The exploitation of fish stocks has increased over time, as have negative impacts to the marine environment from anthropogenic activities like agriculture. A variety of management tools have been developed to address the subsequent deterioration in marine environmental health, including allocation of areas to marine protected areas (MPAs) or to co-management systems such as territorial user rights for fisheries (TURFs). This spatial management can benefit marine biodiversity as well as marine stakeholders such as fishers or tourism operators. However, we do not know (a) what the optimal spatial allocation of marine zones is from a socio-economic perspective, or (b) what influences decisions by fisher organisations about enforcement of marine users’ rights in co-management systems like TURFs.
Four research questions are addressed in this thesis through four papers. The first research question is: What are the challenges in estimating the economic benefits and costs of MPAs? This is addressed in Paper 1, where I review the literature to identify key challenges in estimating economic benefits and costs which are specific to MPAs. I find several key estimation challenges. These challenges included incomplete knowledge of marine ecology, and shortage of existing work which establishes causal links between ecological processes and market benefits. Even more challenging is the need for information about the non-market benefits of MPAs. Finally, although costs are often easier to estimate than benefits, there are more types of costs that are relevant to an economic analysis than are often recognised.
The second research question is: How does the spatially optimal allocation of marine zones change when monitoring and enforcement costs are taken into account, and do the benefits of enforcement outweigh the costs? In a case study in central Chile I find that, in certain scenarios, enforcement costs influenced the optimal spatial allocation of TURFS. Enforced zones are more attractive in areas closer to settlements, where monitoring costs are lower. In most areas in most scenarios, despite the costs of enforcement, enforcing marine user rights is shown to provide positive net benefits for fishers. As conservation targets are made more stringent, some areas would best be converted from TURFs to no-take MPAs.
However, we observe, in reality, that enforcement of marine zones does not always occur in the study area, suggesting foregone benefits for the environment and for fishers. This observation prompted my third research question: Given the demonstrated benefits of enforcement, why are artisanal fishers in Chile choosing not to fully enforce their marine user rights? For my third paper, I survey fishermen in the case study area to identify how the perceived costs and benefits of monitoring, a key enforcement activity, affect fishers’ decision not to monitor. Results show that the main reason fishers do not monitor is because they feel the government does not comply with their own enforcement responsibilities, namely apprehending and punishing poachers.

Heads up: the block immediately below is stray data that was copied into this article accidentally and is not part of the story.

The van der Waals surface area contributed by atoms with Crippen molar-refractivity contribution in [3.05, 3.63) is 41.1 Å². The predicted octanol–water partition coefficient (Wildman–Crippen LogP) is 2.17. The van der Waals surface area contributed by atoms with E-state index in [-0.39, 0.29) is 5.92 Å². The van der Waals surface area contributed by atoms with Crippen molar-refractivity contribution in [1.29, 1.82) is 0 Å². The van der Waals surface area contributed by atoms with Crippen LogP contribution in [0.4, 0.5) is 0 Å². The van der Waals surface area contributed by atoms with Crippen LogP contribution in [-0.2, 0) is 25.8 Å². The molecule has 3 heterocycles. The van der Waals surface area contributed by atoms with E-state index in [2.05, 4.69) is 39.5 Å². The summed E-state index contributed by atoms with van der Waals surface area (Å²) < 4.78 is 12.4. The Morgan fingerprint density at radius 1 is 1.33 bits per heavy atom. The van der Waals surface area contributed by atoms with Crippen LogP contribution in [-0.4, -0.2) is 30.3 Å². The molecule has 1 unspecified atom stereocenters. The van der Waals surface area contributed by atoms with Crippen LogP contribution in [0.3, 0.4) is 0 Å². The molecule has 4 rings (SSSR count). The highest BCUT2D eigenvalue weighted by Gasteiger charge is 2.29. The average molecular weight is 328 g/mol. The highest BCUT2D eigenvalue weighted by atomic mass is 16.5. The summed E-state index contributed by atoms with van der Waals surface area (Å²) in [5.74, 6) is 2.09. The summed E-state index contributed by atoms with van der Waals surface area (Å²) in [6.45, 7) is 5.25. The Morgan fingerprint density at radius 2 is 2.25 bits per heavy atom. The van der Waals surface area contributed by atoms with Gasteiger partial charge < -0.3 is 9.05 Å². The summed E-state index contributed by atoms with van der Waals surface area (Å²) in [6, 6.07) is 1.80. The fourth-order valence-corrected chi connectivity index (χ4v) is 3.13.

While investigating fishers’ preferences for monitoring, I identified potential problems in the interpretation of preferences when respondents are inconsistent in their choices. This inconsistency is known as scale heterogeneity. This discovery led to my final research question: How does choice inconsistency (scale heterogeneity) affect interpretation of preferences in discrete choice experiments? In the fourth paper, I present five experimental examples to demonstrate that the interpretation of preferences in discrete choice experiments is sensitive to the impact of scale heterogeneity. Given my findings, it is important to investigate the impact of scale heterogeneity when analysing and interpreting data from models which allow for scale heterogeneity. Future studies that employ scale heterogeneity models should explicitly state scale factors for all samples, choice contexts, and/or latent scale classes, and report rescaled preference parameters for the same. This will allow preferences for spatial marine management, or the non-market benefits associated with this management, to be more accurately assessed and reported.
|Doctor of Philosophy
|Unpublished - 2015